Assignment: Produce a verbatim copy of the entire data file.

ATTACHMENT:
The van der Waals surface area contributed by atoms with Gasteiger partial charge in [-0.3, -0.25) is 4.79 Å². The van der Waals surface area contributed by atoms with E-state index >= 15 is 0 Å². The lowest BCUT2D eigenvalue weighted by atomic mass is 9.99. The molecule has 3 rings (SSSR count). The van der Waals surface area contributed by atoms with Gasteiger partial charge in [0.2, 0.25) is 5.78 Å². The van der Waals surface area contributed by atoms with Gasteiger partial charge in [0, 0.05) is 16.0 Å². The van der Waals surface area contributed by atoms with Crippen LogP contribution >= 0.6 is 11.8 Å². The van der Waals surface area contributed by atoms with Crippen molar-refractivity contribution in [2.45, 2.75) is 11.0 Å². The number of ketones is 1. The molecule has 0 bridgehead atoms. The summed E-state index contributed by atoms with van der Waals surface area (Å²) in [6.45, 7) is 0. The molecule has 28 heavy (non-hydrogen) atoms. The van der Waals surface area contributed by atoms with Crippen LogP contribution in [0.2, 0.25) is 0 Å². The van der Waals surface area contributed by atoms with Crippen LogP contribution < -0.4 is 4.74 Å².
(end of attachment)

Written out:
The van der Waals surface area contributed by atoms with Gasteiger partial charge in [-0.3, -0.25) is 4.79 Å². The van der Waals surface area contributed by atoms with E-state index >= 15 is 0 Å². The lowest BCUT2D eigenvalue weighted by atomic mass is 9.99. The molecule has 3 rings (SSSR count). The van der Waals surface area contributed by atoms with Gasteiger partial charge in [0.2, 0.25) is 5.78 Å². The van der Waals surface area contributed by atoms with Gasteiger partial charge in [0, 0.05) is 16.0 Å². The van der Waals surface area contributed by atoms with Crippen LogP contribution >= 0.6 is 11.8 Å². The van der Waals surface area contributed by atoms with Crippen molar-refractivity contribution in [2.45, 2.75) is 11.0 Å². The number of ketones is 1. The molecule has 0 bridgehead atoms. The summed E-state index contributed by atoms with van der Waals surface area (Å²) in [6.45, 7) is 0. The molecule has 28 heavy (non-hydrogen) atoms. The van der Waals surface area contributed by atoms with Crippen LogP contribution in [0.2, 0.25) is 0 Å². The van der Waals surface area contributed by atoms with Crippen LogP contribution < -0.4 is 4.74 Å².